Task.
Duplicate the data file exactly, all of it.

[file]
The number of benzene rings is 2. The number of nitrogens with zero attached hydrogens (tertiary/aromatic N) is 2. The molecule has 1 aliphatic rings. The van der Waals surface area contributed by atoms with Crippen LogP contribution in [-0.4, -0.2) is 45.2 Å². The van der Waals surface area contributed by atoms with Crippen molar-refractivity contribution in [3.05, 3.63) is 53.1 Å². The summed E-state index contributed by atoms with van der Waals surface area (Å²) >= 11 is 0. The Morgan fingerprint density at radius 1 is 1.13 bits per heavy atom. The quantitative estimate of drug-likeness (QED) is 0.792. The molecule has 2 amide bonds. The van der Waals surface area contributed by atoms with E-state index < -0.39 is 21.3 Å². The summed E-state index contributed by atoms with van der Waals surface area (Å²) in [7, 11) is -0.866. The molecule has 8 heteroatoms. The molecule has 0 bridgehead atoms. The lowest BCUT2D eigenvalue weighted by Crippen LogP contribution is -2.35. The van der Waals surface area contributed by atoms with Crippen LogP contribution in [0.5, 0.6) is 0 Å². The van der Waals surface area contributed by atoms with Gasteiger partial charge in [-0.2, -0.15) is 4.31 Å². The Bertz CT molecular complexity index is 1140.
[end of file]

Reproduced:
The number of benzene rings is 2. The number of nitrogens with zero attached hydrogens (tertiary/aromatic N) is 2. The molecule has 1 aliphatic rings. The van der Waals surface area contributed by atoms with Crippen LogP contribution in [-0.4, -0.2) is 45.2 Å². The van der Waals surface area contributed by atoms with Crippen molar-refractivity contribution in [3.05, 3.63) is 53.1 Å². The summed E-state index contributed by atoms with van der Waals surface area (Å²) >= 11 is 0. The Morgan fingerprint density at radius 1 is 1.13 bits per heavy atom. The quantitative estimate of drug-likeness (QED) is 0.792. The molecule has 2 amide bonds. The van der Waals surface area contributed by atoms with E-state index < -0.39 is 21.3 Å². The summed E-state index contributed by atoms with van der Waals surface area (Å²) in [7, 11) is -0.866. The molecule has 8 heteroatoms. The molecule has 0 bridgehead atoms. The lowest BCUT2D eigenvalue weighted by Crippen LogP contribution is -2.35. The van der Waals surface area contributed by atoms with Crippen LogP contribution in [0.5, 0.6) is 0 Å². The van der Waals surface area contributed by atoms with Gasteiger partial charge in [-0.2, -0.15) is 4.31 Å². The Bertz CT molecular complexity index is 1140.